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How COVID-19 impacts private equity funds’ goodwill impairment

Jul 17, 2020

The COVID-19 pandemic has had a wide-reaching impact on private equity funds. Part of that impact may be a triggering event for testing goodwill impairment. Triggering events include things like changing market conditions, increasing costs, and changes in cash flow and revenue.

For your private equity fund, goodwill impairment testing is probably a familiar concept. The Financial Accounting Standards Board (FASB) and generally accepted accounting principles (GAAP) require you to perform goodwill impairment testing annually or when there is a triggering event. What’s more, your investors are very interested in goodwill impairment, so testing is just as much about meeting investor needs as it is about meeting regulatory requirements.

Because the pandemic may have caused one or more triggering events for your private equity fund, you should begin the process of analyzing your goodwill balance and going through a formal goodwill impairment testing. If you are concerned about what is involved in impairment testing, consider contracting with an independent third party.

How does the goodwill impairment testing process work?

Testing goodwill impairment used to be a lot more complicated.

With the release of ASU 2017-04, the FASB simplified the test. This was mostly due to the test’s cost and complexity — two big concerns expressed by private companies and their stakeholders.

Early adoption is allowed, but the simplified test is effective at different dates, depending on the type of entity you are:

  • A public business entity that is a U.S. Securities and Exchange Commission (SEC) filer should adopt the amendments for its annual or any interim goodwill impairment tests in fiscal years beginning after December 15, 2019.
  • All other entities that are adopting the amendments should do so for their annual or any interim goodwill impairment tests in fiscal years beginning after December 15, 2022.

Based on the FASB’s changes, we’ve created a simple flow-chart to help you determine whether you need to perform an interim goodwill impairment test due to a potential COVID-19-related triggering event.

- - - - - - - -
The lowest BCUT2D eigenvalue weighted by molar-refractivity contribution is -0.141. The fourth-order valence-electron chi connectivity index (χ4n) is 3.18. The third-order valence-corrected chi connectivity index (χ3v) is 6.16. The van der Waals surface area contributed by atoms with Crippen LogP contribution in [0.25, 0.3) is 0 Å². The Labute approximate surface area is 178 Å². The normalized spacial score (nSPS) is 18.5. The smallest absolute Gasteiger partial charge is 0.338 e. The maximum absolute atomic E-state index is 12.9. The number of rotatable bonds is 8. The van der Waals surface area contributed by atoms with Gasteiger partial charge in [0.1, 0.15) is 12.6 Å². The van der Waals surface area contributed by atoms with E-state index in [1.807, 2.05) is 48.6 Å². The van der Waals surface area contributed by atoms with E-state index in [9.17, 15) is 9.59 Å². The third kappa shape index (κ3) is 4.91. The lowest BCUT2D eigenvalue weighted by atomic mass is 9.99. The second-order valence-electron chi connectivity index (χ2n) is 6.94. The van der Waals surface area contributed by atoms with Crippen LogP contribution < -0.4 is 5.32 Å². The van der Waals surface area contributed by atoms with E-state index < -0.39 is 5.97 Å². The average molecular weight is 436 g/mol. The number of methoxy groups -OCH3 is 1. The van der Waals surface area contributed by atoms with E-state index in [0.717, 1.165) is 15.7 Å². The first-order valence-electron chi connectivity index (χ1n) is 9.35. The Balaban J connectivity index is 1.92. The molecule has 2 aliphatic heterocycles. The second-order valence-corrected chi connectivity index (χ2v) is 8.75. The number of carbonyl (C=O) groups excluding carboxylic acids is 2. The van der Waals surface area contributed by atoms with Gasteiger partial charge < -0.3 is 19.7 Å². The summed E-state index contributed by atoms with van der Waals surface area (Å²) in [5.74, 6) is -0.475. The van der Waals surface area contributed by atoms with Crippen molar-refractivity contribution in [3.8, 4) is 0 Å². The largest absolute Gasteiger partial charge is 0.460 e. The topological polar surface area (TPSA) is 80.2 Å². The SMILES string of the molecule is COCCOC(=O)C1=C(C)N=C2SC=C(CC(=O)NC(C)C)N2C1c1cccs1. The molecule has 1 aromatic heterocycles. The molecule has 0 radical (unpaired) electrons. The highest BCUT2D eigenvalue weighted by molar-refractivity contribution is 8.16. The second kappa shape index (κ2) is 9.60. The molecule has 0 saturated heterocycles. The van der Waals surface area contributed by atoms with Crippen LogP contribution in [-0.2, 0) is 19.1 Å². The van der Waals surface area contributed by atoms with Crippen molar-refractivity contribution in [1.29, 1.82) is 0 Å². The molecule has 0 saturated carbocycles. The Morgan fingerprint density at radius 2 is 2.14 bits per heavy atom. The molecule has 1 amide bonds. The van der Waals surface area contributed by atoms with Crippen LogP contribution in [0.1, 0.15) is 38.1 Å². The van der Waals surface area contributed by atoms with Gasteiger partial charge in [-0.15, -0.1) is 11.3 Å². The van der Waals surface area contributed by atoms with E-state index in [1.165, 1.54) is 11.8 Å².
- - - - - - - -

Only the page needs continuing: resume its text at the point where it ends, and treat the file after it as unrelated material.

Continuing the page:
Private equity goodwill balance analysis flowchart

Note that your fund shouldn’t use just one indicator as evidence goodwill is “more likely than not” impaired. Instead, you should take a holistic approach and evaluate both the positive and negative factors. Make sure to thoroughly consider and document this process.

You should also consider whether the goodwill impairment is permanent or temporary. Revise management’s projections to account for the impact of COVID-19 in both the near term and long term. And make sure to consider whether declines in other asset values contributed to the overall decline in the entity’s fair value, as writing down these assets lowers the amount of goodwill impairment.

How Wipfli can help

Our valuation team is highly experienced in goodwill impairment analysis and fair-value issues, as well deeply familiar with the private equity space. We perform quick, efficient valuation work. Plus, as an independent third party, we bring the required objectivity to determine whether or not your goodwill is impaired.

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COVID-19 and goodwill impairment

How to factor COVID-19 into your goodwill balance analysis


Paul D. Ouweneel, CFA, CPA, CFP
Partner, Valuation, Forensic and Litigation Services
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